Let me back up a little bit. My dad's diagnosis of Leukemia came after quite a long wait. There were doctors on vacation and a focus on what they thought was going on (heart or liver) that meant they hadn’t considered it could be something. It was his cardiologists looking at some test results while his gastroenterologist was on vacation who noticed something other than heart or liver issues were happening. After that, things moved quickly. My dad was cared for by a hematologist-oncologist and started chemotherapy. It was after maybe his second or third chemotherapy session that a palliative team - nurse and doctor - were assigned. They saw him at home and talked to him about all sorts of care needs. I can remember that being a “wake-up call” for me.
It was the first time I thought, “maybe my dad is not going to make it through this illness.”
In fact, the differences in how the hematologist-oncologist and palliative team approached what was happening with my dad caused a lot of conflicting messages for my mom, who was just trying to manage what was a complete change in life for her. For patients, it is really important for meand why I chose to become a death doula. and why I chose to become a death doula. dical teams to work as an integrated unit. I can’t understand why the palliative team and oncology teams weren’t connected. Why wasn’t there a professional connection that allowed everyone to assess the situation and for them to talk to my dad about what he wanted and my mom about what she needed?! My mom’s role with my dad was equally as important, and it was much more emotionally charged for her. She was losing her partner of more than 50 years. Her world was turning upside down.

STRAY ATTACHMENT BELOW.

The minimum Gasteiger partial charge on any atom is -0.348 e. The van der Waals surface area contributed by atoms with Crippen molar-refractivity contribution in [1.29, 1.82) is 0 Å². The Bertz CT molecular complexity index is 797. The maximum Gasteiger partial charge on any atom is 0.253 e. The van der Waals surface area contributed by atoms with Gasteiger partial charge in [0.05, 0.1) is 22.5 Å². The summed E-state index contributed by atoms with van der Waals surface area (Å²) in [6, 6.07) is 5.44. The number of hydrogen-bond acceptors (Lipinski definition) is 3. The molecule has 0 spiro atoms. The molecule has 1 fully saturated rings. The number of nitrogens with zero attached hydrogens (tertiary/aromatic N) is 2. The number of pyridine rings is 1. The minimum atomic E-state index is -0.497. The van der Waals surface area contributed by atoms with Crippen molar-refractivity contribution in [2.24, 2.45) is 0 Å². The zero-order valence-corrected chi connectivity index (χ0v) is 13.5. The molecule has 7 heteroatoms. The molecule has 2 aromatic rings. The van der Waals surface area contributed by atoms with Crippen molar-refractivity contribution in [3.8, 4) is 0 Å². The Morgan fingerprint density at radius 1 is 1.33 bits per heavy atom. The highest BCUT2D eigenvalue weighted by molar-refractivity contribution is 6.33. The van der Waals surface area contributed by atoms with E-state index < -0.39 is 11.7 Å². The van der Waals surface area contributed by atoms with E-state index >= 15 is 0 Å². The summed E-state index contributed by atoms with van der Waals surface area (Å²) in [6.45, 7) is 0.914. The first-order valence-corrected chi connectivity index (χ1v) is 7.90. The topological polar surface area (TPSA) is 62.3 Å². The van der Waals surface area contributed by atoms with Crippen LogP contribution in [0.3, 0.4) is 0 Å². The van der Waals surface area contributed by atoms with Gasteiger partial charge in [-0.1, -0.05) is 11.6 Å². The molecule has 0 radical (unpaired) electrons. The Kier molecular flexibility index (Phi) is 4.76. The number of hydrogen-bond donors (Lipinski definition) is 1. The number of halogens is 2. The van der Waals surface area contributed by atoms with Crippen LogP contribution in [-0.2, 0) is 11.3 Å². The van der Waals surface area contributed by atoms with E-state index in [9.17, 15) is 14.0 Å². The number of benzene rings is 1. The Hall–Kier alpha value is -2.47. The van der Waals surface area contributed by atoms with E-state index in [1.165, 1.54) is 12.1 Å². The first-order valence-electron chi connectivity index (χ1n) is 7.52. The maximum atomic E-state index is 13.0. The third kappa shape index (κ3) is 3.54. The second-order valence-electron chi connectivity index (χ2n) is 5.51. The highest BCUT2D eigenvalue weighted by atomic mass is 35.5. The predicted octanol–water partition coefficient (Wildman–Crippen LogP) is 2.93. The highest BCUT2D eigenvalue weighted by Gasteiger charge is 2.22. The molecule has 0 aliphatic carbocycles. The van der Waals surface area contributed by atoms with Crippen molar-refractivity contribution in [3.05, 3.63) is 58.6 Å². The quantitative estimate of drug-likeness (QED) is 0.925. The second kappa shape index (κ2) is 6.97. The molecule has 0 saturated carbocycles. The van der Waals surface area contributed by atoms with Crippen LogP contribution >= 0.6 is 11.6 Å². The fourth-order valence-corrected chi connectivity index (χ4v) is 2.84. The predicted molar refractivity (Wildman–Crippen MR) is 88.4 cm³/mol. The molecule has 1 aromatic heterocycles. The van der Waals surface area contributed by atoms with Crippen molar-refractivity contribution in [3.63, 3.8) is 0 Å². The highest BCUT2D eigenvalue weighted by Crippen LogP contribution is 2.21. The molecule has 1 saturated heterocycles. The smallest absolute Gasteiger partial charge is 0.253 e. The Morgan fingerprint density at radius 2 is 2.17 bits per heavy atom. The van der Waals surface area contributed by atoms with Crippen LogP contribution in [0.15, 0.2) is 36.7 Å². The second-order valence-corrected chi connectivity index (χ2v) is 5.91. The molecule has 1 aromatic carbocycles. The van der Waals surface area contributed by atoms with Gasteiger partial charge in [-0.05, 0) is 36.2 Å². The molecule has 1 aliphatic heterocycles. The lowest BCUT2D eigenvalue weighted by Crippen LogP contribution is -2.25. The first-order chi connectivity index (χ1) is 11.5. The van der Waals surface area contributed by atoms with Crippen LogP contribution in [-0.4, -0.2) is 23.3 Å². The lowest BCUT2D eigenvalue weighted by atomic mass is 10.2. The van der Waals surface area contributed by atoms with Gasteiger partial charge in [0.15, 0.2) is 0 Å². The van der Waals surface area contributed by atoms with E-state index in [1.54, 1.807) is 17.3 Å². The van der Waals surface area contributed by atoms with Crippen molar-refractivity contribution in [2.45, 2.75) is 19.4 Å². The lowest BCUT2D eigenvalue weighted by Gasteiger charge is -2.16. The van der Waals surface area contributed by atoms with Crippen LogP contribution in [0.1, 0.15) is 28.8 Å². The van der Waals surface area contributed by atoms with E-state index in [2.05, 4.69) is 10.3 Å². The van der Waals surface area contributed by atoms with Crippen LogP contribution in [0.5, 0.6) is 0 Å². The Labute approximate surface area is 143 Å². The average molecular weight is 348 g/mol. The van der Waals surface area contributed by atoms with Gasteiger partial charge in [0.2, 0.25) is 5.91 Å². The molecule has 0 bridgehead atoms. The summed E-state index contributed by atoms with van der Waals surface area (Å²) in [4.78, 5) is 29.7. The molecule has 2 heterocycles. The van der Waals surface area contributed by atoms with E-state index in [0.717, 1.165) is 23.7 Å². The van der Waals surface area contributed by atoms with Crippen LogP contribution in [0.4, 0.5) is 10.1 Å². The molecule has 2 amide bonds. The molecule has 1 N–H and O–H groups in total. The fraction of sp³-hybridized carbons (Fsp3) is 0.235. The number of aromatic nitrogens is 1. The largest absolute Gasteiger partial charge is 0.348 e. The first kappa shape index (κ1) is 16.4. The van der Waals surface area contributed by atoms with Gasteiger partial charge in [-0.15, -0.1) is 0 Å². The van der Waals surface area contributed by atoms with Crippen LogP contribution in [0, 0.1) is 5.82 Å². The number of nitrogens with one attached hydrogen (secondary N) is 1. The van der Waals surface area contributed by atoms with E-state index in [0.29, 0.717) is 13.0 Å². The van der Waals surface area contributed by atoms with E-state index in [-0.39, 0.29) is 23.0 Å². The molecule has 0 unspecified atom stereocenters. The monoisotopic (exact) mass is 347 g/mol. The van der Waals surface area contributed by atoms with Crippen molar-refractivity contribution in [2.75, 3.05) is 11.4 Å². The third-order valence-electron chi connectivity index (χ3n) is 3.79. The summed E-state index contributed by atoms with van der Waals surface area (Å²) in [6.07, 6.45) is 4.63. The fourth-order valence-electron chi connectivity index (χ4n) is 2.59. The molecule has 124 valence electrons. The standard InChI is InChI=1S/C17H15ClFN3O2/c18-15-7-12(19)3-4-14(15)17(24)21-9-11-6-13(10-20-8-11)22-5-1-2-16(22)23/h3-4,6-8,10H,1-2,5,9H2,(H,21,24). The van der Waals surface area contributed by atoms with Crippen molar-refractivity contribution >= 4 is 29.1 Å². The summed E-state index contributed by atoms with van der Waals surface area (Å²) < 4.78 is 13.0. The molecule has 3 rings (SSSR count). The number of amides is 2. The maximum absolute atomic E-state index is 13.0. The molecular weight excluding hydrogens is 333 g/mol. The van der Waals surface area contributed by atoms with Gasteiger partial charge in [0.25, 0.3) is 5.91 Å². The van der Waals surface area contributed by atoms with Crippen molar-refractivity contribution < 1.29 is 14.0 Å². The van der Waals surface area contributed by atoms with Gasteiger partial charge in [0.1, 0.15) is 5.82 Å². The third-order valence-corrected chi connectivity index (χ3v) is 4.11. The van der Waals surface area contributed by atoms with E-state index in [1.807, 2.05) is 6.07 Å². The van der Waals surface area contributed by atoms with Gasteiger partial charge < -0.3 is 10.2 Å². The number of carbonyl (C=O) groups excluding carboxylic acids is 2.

My dad was fortunate to have a peaceful death in hospital surrounded by his wife, children, and even my dog. It was a gift that happened four days before notice of the first COVID-19 lockdown in Nova Scotia. Because of the lockdown we were unable to have the celebration of life we intended. I stayed with my mom for four and half months. I was able to work from home due to COVID, so it worked out well. Her grief and my grief were very different and the stress of COVID added another layer that was really challenging. It was about four to six weeks after my dad’s death that my mom got her first grief package from our health authority. It was pretty much the only support she got at that time. It was a pamphlet and FAQ sheets. (I think there was a place that she could call if she wanted to join a grief support group, but she never called, so I am not 100% sure.) She got the second package close to the one-year anniversary. My sisters and I encouraged my mom to get grief counselling and she did go a few times. But really, the support for her grief process was very minimal.